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Apple’s strength in China boosts sales despite trade tensions

Apple’s quarterly profit and revenue beat Wall Street targets on Tuesday and its forecast for fourth-quarter sales topped expectations as well, with Chief Executive Tim Cook telling Reuters that “marked improvement in greater China” drove the results.

Services revenue in the fiscal third quarter rose 12.6 percent to $11.46 billion, a new record, but missed expectations of $11.73 billion, according to IBES data from Refinitiv. Apple CEO Tim Cook told Reuters that after factoring out a one-time payment from lawsuits a year ago and foreign-exchange effects, the services segment growth rate would have been 18 percent.

China sales fell 4 percent to $9.16 billion, after declining 22 percent in the fiscal second quarter. The Chinese smartphone market shipments declined 6 percent in Apple’s fiscal third quarter, according to market research firm Canalys.

Trade tension between the United States and China have weighed heavily on Apple because it has slowed down economic growth in China, a major market for Apple. Apple effectively cut iPhone prices in China earlier this year after currency exchange rates had made its phones too expensive for many Chinese consumers.

Cook told Reuters that results for mainland China, a subset of Apple’s greater China region, were positive.

“We actually grew in mainland China,” Cook told Reuters. “Non-iPhone revenue grew 17 percent. We grew in every category outside of iPhone.”

Apple said it expects revenue for the current fiscal fourth quarter of between $61 billion and $64 billion, compared with analyst estimates of $61.02 billion.

For the fiscal third quarter ended in June, Apple reported a 1 percent rise in revenue to $53.8 billion and a 7 percent drop in earnings per share to $2.18, compared with expectations of $53.39 billion and $2.10 per share, according to Refinitiv data. IPhone sales fell 12 percent to $25.99 billion, about in line with expectations of $25.96 billion, according to Refinitiv data. (Graphic:

“In regards to iPhone, the most important thing for us is that we continue to grow the installed base,” Cook told Reuters. “And we did that on iPhone. And so the fact that people are hanging onto them a little longer, it’s not something I worry about in the 90-day clock.”

Apple did not give the number of installed bases of Apple devices but said it grew.

Trade tension looms

Apple reported results as U.S. and Chinese trade negotiators met in Shanghai for their first in-person talks since a G20 truce last month, after which U.S. President Donald Trump said he would not impose new tariffs on a final $300 billion of Chinese imports if China agreed to make purchases of U.S. agricultural products.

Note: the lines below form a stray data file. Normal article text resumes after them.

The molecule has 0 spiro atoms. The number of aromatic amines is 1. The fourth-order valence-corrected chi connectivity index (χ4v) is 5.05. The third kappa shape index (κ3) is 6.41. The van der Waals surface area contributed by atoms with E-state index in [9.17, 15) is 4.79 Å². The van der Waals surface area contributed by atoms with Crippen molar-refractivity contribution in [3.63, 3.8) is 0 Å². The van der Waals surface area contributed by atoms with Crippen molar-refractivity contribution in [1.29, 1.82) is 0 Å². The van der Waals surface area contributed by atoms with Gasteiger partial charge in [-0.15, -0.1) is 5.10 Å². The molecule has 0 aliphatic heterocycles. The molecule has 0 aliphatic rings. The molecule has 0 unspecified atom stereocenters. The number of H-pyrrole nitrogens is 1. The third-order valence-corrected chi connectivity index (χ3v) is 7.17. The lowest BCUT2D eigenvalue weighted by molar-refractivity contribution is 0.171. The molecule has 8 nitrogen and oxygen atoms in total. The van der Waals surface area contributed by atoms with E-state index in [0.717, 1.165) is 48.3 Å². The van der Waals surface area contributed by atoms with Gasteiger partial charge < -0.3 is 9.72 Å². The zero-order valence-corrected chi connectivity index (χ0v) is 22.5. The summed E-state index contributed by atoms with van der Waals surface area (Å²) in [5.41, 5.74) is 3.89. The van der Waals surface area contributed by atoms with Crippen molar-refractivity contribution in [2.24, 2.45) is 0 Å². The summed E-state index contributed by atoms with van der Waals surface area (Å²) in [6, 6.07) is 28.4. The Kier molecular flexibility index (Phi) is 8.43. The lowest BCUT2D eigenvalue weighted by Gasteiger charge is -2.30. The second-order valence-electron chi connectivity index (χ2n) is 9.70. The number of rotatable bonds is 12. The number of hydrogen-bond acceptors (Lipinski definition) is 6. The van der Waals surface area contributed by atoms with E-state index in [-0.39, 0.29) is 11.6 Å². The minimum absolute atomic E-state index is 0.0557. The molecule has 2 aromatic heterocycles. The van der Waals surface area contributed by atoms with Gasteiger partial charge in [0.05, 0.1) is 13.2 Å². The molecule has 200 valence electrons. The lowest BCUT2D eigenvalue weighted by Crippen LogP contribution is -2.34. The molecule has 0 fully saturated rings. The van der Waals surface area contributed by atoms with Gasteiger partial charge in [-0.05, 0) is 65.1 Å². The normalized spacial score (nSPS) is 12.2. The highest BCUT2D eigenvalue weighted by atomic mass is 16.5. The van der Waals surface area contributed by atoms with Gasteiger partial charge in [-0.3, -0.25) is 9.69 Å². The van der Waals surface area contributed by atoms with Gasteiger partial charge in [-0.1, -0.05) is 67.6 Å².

Apple’s most important products, such as the iPhone, are primarily made in China but so far have avoided tariffs. But the iPhone would be included in the final $300 billion round as it is currently written.

“I don’t know what the journey will be, but over time I’m optimistic that we’ll all get to a good conclusion and everybody will win from it,” Cook told Reuters when asked about the trade talks.

Apple’s market share in China declined to 5.8 percent from 6.4 percent, according to market research firm Canalys, in part because smartphone rival Huawei Technologies Co Ltd gained market share to become the top handset seller in the country.

But Apple experienced a smaller market share loss than competitors such as Xiaomi Corp, Oppo and Vivo, according to Canalys data. Cook said that iPhone price adjustments, plus the Chinese government’s move to cut phone taxes, helped keep iPhone sales in China from eroding further.

“Our trade-in and financing programs are doing extremely well in China,” Cook told Reuters. “Because of the active installed base is growing in China, our services business is doing very well, growing double digits.”

Apple shares have gained more than 20 percent since early June, when shares dropped on news that the U.S. Department of Justice had jurisdiction over the company in a potential probe as part of a broader review of whether technology giants engage in anticompetitive practices.

The Justice Department formally announced the review last week but did not name any companies that would be scrutinized. Officials said the efforts would focus on “search, social media, and some retail services online,” an apparent reference to Alphabet Inc, Inc and Facebook Inc rather than Apple specifically.

But Apple has faced complaints from competitors and developers over its practice of keeping 15 percent to 30 percent of revenue earned by developers on its App Store. In March, Spotify Technology SA, Apple’s chief rival in the streaming music space, filed an antitrust complaint against Apple with European Union officials.

Apple’s services, which include Apple Music, the App Store and iCloud, are seen as a source of growth for Apple as iPhone sales have slowed. In the coming months Apple plans to release a credit card and subscription services for gaming and television.

Apple said revenue for its “Wearables, home and accessories” segment that contains devices like the Apple Watch and AirPods was $5.53 billion, compared with analyst estimates of $4.81 billion.

Apple said it returned more than $21 billion to shareholders during the fiscal third quarter, including $17 billion in share repurchases. It declared a dividend of 77 cents per share.


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